Mahavira grew up as a strong and stout man but he refused to participate in hunting unlike his companions of that time.
He denounced killing animals and preached that we should all treat others the way we wish to be treated ourselves.
Although some Jain texts say that Mahavira was a celeb all his life taking the vow of Brahmacharya or Chastity, there still exists enormous texts which say that he was married to Yashoda as per his parents’ wishes.
He is also believed by some to have one daughter from that marriage named Priyadarshana. After his parents died, Mahavira sought to renounce the world and seek enlightenment, and asked permission from his brother to do it.
Mahavira explained to his family as well as his kingdom why he wanted to renounce his worldly life.
He said that he must follow a higher cause of life rather than just focusing on storing worldly riches. As Mahavira was preparing for renouncement, he opened up the treasury and distributed all the wealth of his family to the people of his kingdom.
After his sacred bath, Mahavira was carried on a beautiful carriage to an Ashoka tree where he pulled out all the jewels and clothes that he was wearing.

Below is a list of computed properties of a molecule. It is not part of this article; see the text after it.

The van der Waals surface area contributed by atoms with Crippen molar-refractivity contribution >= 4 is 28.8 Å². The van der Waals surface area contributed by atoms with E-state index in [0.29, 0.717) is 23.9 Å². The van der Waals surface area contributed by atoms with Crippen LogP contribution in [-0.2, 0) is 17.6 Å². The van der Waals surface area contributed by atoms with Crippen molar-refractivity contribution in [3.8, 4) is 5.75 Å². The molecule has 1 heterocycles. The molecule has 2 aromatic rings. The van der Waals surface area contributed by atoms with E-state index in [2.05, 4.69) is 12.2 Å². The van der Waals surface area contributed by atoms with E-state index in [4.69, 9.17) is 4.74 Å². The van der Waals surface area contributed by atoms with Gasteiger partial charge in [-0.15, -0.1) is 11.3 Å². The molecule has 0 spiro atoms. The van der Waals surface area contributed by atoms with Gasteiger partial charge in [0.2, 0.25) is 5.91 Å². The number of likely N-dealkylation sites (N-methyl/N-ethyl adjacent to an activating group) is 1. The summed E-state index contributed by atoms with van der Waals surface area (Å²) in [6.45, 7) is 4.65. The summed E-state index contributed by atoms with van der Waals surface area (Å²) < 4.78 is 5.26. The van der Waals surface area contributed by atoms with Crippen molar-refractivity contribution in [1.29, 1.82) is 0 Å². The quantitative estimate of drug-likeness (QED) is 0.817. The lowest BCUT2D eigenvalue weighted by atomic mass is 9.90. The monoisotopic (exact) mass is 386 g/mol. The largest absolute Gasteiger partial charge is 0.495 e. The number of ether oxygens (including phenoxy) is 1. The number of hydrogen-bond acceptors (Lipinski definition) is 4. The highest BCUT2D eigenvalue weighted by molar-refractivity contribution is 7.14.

He also pulled out all his hair in five fistfuls. Then he was presented with a beautiful white shawl to cover his naked body. Mahavira in his radiance endeared to all as he gave off an enchanting aroma of sandalwood.
In the beginning of his journey to enlightenment, a poor Brahmin once asked for gift from him. Mahavira offered the Brahmin a part of his beautiful white shawl which was bestowed on him by Indra.
Policy of Non-violence
Mahavira was one of the earliest preachers of the policy of Non-violence or ‘Ahimsa’.
He believed it to be one of the principal truths of life and taught everyone to forgive the other and emphasized on the futility of violent acts.
This policy of his non-violence not only extended to humans but animals too, came under its ambit.